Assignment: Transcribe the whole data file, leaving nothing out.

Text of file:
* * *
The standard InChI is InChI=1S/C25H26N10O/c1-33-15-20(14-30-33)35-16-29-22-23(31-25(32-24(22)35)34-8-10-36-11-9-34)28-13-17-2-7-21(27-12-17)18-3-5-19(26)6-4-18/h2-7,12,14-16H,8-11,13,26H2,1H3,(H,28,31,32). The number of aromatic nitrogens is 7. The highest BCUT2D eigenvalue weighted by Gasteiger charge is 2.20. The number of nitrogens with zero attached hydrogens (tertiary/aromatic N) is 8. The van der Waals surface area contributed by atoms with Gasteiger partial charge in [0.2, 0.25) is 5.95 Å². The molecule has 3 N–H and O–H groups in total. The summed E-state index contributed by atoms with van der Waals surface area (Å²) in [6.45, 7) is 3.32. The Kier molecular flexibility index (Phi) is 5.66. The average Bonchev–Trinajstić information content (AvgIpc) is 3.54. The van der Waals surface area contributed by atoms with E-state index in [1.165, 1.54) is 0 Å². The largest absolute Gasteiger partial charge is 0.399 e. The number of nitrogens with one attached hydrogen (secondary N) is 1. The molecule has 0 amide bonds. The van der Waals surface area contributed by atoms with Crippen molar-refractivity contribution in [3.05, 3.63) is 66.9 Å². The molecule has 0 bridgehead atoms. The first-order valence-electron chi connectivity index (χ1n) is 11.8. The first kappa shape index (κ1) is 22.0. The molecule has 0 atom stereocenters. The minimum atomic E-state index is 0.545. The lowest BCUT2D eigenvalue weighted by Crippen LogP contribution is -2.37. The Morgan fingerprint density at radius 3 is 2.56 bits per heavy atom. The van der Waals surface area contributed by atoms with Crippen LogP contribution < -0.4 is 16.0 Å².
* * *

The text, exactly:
The standard InChI is InChI=1S/C25H26N10O/c1-33-15-20(14-30-33)35-16-29-22-23(31-25(32-24(22)35)34-8-10-36-11-9-34)28-13-17-2-7-21(27-12-17)18-3-5-19(26)6-4-18/h2-7,12,14-16H,8-11,13,26H2,1H3,(H,28,31,32). The number of aromatic nitrogens is 7. The highest BCUT2D eigenvalue weighted by Gasteiger charge is 2.20. The number of nitrogens with zero attached hydrogens (tertiary/aromatic N) is 8. The van der Waals surface area contributed by atoms with Gasteiger partial charge in [0.2, 0.25) is 5.95 Å². The molecule has 3 N–H and O–H groups in total. The summed E-state index contributed by atoms with van der Waals surface area (Å²) in [6.45, 7) is 3.32. The Kier molecular flexibility index (Phi) is 5.66. The average Bonchev–Trinajstić information content (AvgIpc) is 3.54. The van der Waals surface area contributed by atoms with E-state index in [1.165, 1.54) is 0 Å². The largest absolute Gasteiger partial charge is 0.399 e. The number of nitrogens with one attached hydrogen (secondary N) is 1. The molecule has 0 amide bonds. The van der Waals surface area contributed by atoms with Crippen molar-refractivity contribution in [3.05, 3.63) is 66.9 Å². The molecule has 0 bridgehead atoms. The first-order valence-electron chi connectivity index (χ1n) is 11.8. The first kappa shape index (κ1) is 22.0. The molecule has 0 atom stereocenters. The minimum atomic E-state index is 0.545. The lowest BCUT2D eigenvalue weighted by Crippen LogP contribution is -2.37. The Morgan fingerprint density at radius 3 is 2.56 bits per heavy atom. The van der Waals surface area contributed by atoms with Crippen LogP contribution < -0.4 is 16.0 Å².